Underground Contractors

Social distancing measures have accelerated innovation

The underground segment of the mining industry has been growing globally – a natural progression as the low hanging fruit of open-pit ore bodies depletes and miners are forced deeper. However, 2020 represented a spanner in the works for underground mining, which suffered more than its open-pit counterpart as social distancing measures meant operations took longer to ramp back up. In a confined space, and particularly in Peru’s prevalent narrow-vein underground mines, social distancing is a real challenge. On the bright side, nothing spawns innovation like necessity, and the pandemic has accelerated the development and adoption of technology in underground environments.

Gianflavio Carozzi, CEO of Peruvian underground mining contractor AESA, suggested that the willingness of mining companies to implement new technologies to achieve greater productivity is now much higher as a result of the pandemic. “The obligated migration to remote work brought down important paradigms and opened up our minds to change. This, together with safety concerns regarding a concentration of people, encouraged mining operators to reduce the personnel footprint at the mine site,” he said.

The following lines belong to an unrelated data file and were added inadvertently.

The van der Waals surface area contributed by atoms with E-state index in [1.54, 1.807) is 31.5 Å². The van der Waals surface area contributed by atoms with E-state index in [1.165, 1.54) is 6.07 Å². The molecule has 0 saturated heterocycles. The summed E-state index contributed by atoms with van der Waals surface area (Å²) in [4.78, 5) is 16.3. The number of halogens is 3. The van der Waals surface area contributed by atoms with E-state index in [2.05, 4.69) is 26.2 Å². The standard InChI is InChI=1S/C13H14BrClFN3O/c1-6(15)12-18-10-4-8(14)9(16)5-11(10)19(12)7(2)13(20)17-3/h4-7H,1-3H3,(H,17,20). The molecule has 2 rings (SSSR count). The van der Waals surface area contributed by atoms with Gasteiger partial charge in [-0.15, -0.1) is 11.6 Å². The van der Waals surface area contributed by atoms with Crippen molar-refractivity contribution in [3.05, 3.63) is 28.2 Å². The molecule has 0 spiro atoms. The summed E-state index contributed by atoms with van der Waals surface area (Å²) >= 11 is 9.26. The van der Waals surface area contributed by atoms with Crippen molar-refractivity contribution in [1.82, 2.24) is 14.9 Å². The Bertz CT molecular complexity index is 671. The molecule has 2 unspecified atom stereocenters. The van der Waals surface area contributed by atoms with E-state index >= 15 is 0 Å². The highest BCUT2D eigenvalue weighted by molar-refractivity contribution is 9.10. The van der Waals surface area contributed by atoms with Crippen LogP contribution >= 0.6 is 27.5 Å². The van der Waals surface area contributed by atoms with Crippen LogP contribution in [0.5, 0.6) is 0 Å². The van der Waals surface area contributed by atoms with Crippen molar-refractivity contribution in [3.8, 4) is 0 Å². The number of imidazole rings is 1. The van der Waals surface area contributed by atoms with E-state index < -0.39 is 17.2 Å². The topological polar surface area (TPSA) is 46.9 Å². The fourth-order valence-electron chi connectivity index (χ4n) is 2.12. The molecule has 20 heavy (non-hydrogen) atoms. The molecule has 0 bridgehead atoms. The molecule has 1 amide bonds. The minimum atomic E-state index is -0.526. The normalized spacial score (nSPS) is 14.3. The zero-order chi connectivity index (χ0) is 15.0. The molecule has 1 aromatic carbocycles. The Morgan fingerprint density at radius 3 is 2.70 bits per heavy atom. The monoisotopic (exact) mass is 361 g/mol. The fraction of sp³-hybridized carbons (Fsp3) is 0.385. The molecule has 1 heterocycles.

Although the move to remote work for some positions started as a necessity, Carozzi suggested that mine operators are now evaluating more aggressively the benefits that a migration of personnel out of the work front can produce by expanding productive hours in the mining cycle and increasing safety with the use of remote and/or automated equipment.

Another of Peru’s main underground contractors, INCIMMET, has been expanding its business in Colombia in recent years, as well as working domestically for clients including Nexa Resources, whose Cerro Lindo operation is Peru’s biggest underground mine. On the subject of innovation, Eduardo Cossio Chirinos, INCIMMET’s CEO, stated that he believes the pandemic has accelerated the desire to change, but there is a big difference between willingness and an actual action plan.